Which is rare. Me and my mum pulled off a small shift several years back.
Excellent. Maybe there is some hope.

It's odd because she is in contact with our father and I am not and I am in contact with our mother, but she is not. There's not much more family for us. That's probably good because we've got all the problems we can handle.

So, a lot of it comes down to learning to accept them as they are today, and choosing for ourselves how we're going to manage that relationship for our own well-being moving forward.
Thank you. Again, yes, I need to decide and implement. I am too old for this.

I really appreciate your response. It helps me to feel like I am headed in the right direction in my thinking. Hopefully, it will also help me to take some action now that my thoughts on the matter have been validated.

Best of luck to you and your sibling roommate. It sounds like you are far braver than I. 😆
 

Sideways

Sponsor
Though, it may just be as simple as 1990-1992 are off-limits.
This is how my sister handled it. Our relationship is conditional on me not talking to her about our childhood, period.

She set that boundary out explicitly. It was a painful period for both of us.

The boundary seems to have worked reasonably well for her. Not so much for me, since it's pretty hurtful and invalidating, but it's what she said she needed and I respect that.

Worth noting though: not everyone will respect the boundaries you set out. And, it will be up to you what you do when that occurs.
 

RussellSue

MyPTSD Pro
Worth noting though: not everyone will respect the boundaries you set out. And, it will be up to you what you do when that occurs.

Thanks.

She reminds me so much of our father and I stopped talking to him years ago due to his repeated trampling of my boundaries. This has contributed greatly to my hesitation over handing boundaries to my sister.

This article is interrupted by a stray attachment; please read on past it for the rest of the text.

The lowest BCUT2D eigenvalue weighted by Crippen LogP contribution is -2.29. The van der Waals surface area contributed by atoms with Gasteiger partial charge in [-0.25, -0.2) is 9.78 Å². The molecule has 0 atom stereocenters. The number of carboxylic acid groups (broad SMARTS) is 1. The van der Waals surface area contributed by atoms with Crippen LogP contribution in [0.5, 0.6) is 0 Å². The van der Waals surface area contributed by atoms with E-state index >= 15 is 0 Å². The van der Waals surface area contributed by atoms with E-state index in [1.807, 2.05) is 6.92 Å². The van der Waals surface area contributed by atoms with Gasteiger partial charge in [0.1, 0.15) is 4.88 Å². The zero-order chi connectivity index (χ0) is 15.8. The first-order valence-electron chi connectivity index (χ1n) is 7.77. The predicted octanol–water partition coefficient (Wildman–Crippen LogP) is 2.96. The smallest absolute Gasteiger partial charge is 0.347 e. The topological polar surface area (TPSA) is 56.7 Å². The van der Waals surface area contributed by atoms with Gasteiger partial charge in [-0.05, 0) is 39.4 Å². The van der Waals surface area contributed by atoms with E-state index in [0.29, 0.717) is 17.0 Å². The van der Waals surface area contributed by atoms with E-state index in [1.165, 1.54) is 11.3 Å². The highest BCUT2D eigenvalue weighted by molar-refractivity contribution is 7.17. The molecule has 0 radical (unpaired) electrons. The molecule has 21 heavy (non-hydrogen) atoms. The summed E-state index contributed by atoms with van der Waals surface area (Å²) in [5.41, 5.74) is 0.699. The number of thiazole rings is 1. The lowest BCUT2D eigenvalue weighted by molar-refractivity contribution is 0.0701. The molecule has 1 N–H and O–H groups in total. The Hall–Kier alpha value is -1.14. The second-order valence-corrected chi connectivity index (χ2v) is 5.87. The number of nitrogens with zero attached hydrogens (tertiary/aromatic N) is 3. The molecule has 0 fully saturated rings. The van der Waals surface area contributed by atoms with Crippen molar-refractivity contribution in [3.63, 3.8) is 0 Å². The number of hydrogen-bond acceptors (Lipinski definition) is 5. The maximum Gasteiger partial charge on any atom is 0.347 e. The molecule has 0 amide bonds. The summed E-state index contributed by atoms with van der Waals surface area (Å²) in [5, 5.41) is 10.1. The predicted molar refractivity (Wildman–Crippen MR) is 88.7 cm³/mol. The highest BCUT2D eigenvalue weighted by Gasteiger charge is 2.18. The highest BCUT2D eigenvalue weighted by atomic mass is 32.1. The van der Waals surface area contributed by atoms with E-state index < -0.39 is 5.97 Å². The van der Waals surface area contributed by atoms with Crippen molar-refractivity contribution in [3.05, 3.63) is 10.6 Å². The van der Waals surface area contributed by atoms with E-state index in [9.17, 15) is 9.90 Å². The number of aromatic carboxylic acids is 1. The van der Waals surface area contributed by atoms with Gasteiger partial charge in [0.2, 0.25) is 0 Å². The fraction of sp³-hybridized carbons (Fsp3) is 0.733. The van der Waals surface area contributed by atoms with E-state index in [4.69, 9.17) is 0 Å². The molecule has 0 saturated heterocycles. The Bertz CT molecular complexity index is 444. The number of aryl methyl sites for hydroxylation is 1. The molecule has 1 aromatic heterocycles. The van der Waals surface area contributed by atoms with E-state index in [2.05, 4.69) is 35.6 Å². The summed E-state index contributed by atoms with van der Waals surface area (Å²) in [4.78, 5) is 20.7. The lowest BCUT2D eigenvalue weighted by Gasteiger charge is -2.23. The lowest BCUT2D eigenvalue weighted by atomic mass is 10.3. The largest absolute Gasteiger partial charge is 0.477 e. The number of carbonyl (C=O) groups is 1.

I still feel that I made the right decision about my father. I will fight a lot harder to not cut ties with my sister but I have a lot of fear about her choosing to ignore what I ask her to do. She has done so before.

Whatever she does, though, I know it needs to be done. I don't need to keep going through this for the sake of unproductive, casual conversation.

I am sorry that your sister's boundaries have been hurtful but it is nice to hear that you have respected them, regardless.
 

Friday

Moderator
There’s a pretty brilliant -masquerading as fluffy-as-f*ck- Ryan Reynolds movie called ‘Just Friends’ that was part of the curriculum in one of my Communications classes that deals with Scripts&Schemas... specifically how OUR perception, of OTHER people’s perception, (can) affect us. Because at the end of the day? It really doesn’t matter how accurate, or inaccurate, other people’s perceptions are of us... when we buy into whatever we believe, that they believe.

You might get a lot out of watching it. Just Friends (2005) - IMDb